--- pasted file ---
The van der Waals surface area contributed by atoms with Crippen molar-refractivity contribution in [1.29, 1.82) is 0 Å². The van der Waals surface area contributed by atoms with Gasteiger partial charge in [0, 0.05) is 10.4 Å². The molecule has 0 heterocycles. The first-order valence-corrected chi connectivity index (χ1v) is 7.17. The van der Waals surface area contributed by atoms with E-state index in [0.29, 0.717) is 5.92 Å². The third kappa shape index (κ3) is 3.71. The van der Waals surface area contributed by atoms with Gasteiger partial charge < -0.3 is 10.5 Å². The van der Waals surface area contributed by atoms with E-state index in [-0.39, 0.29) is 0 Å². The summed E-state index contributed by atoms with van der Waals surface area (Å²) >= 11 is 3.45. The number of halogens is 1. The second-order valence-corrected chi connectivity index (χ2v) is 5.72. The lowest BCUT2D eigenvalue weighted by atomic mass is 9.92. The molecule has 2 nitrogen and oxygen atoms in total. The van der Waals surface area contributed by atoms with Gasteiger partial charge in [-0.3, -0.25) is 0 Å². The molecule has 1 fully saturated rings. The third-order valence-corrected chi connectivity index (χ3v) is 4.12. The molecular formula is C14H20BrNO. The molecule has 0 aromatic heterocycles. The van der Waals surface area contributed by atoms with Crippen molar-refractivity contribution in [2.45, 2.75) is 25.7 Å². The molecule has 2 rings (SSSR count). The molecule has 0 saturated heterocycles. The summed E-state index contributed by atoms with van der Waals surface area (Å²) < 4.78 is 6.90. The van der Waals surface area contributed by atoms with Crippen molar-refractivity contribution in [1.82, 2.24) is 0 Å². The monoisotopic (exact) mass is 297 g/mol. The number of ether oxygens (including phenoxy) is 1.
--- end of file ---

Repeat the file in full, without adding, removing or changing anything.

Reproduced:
The van der Waals surface area contributed by atoms with Crippen molar-refractivity contribution in [1.29, 1.82) is 0 Å². The van der Waals surface area contributed by atoms with Gasteiger partial charge in [0, 0.05) is 10.4 Å². The molecule has 0 heterocycles. The first-order valence-corrected chi connectivity index (χ1v) is 7.17. The van der Waals surface area contributed by atoms with E-state index in [0.29, 0.717) is 5.92 Å². The third kappa shape index (κ3) is 3.71. The van der Waals surface area contributed by atoms with Gasteiger partial charge < -0.3 is 10.5 Å². The van der Waals surface area contributed by atoms with E-state index in [-0.39, 0.29) is 0 Å². The summed E-state index contributed by atoms with van der Waals surface area (Å²) >= 11 is 3.45. The number of halogens is 1. The second-order valence-corrected chi connectivity index (χ2v) is 5.72. The lowest BCUT2D eigenvalue weighted by atomic mass is 9.92. The molecule has 2 nitrogen and oxygen atoms in total. The van der Waals surface area contributed by atoms with Gasteiger partial charge in [-0.3, -0.25) is 0 Å². The molecule has 1 fully saturated rings. The third-order valence-corrected chi connectivity index (χ3v) is 4.12. The molecular formula is C14H20BrNO. The molecule has 0 aromatic heterocycles. The van der Waals surface area contributed by atoms with Crippen molar-refractivity contribution in [2.45, 2.75) is 25.7 Å². The molecule has 2 rings (SSSR count). The molecule has 0 saturated heterocycles. The summed E-state index contributed by atoms with van der Waals surface area (Å²) < 4.78 is 6.90. The van der Waals surface area contributed by atoms with Crippen molar-refractivity contribution in [1.82, 2.24) is 0 Å². The monoisotopic (exact) mass is 297 g/mol. The number of ether oxygens (including phenoxy) is 1.